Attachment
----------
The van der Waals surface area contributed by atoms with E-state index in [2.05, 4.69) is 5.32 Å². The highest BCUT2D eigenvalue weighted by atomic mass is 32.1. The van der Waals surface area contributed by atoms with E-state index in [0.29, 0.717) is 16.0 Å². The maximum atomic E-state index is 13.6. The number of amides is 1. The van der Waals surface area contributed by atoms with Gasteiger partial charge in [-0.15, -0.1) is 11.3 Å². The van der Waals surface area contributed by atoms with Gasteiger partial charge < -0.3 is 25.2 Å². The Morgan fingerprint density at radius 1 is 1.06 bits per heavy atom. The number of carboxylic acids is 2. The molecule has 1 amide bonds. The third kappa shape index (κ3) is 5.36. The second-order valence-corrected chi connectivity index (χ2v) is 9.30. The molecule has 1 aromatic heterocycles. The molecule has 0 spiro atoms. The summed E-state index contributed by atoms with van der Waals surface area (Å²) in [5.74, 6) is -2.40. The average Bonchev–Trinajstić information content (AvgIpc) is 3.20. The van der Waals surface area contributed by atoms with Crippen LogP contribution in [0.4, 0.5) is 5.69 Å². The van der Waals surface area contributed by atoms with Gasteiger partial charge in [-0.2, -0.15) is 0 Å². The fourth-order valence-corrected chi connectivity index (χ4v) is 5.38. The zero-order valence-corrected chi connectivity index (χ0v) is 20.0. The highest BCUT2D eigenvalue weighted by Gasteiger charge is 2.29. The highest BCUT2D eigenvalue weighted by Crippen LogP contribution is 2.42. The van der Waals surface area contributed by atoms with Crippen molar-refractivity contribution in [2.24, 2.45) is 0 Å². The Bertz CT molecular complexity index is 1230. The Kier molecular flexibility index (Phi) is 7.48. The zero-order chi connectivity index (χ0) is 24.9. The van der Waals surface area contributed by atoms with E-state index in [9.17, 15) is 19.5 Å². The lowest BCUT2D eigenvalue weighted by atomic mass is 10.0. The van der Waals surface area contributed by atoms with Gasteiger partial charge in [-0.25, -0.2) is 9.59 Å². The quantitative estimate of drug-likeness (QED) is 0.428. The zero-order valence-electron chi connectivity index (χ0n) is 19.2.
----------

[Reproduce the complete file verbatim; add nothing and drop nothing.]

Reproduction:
The van der Waals surface area contributed by atoms with E-state index in [2.05, 4.69) is 5.32 Å². The highest BCUT2D eigenvalue weighted by atomic mass is 32.1. The van der Waals surface area contributed by atoms with E-state index in [0.29, 0.717) is 16.0 Å². The maximum atomic E-state index is 13.6. The number of amides is 1. The van der Waals surface area contributed by atoms with Gasteiger partial charge in [-0.15, -0.1) is 11.3 Å². The van der Waals surface area contributed by atoms with Gasteiger partial charge < -0.3 is 25.2 Å². The Morgan fingerprint density at radius 1 is 1.06 bits per heavy atom. The number of carboxylic acids is 2. The molecule has 1 amide bonds. The third kappa shape index (κ3) is 5.36. The second-order valence-corrected chi connectivity index (χ2v) is 9.30. The molecule has 1 aromatic heterocycles. The molecule has 0 spiro atoms. The summed E-state index contributed by atoms with van der Waals surface area (Å²) in [5.74, 6) is -2.40. The average Bonchev–Trinajstić information content (AvgIpc) is 3.20. The van der Waals surface area contributed by atoms with Crippen LogP contribution in [0.4, 0.5) is 5.69 Å². The van der Waals surface area contributed by atoms with Gasteiger partial charge in [-0.2, -0.15) is 0 Å². The fourth-order valence-corrected chi connectivity index (χ4v) is 5.38. The zero-order valence-corrected chi connectivity index (χ0v) is 20.0. The highest BCUT2D eigenvalue weighted by Gasteiger charge is 2.29. The highest BCUT2D eigenvalue weighted by Crippen LogP contribution is 2.42. The van der Waals surface area contributed by atoms with Crippen molar-refractivity contribution in [2.24, 2.45) is 0 Å². The Bertz CT molecular complexity index is 1230. The Kier molecular flexibility index (Phi) is 7.48. The zero-order chi connectivity index (χ0) is 24.9. The van der Waals surface area contributed by atoms with E-state index in [9.17, 15) is 19.5 Å². The lowest BCUT2D eigenvalue weighted by atomic mass is 10.0. The van der Waals surface area contributed by atoms with Gasteiger partial charge in [-0.25, -0.2) is 9.59 Å². The quantitative estimate of drug-likeness (QED) is 0.428. The zero-order valence-electron chi connectivity index (χ0n) is 19.2.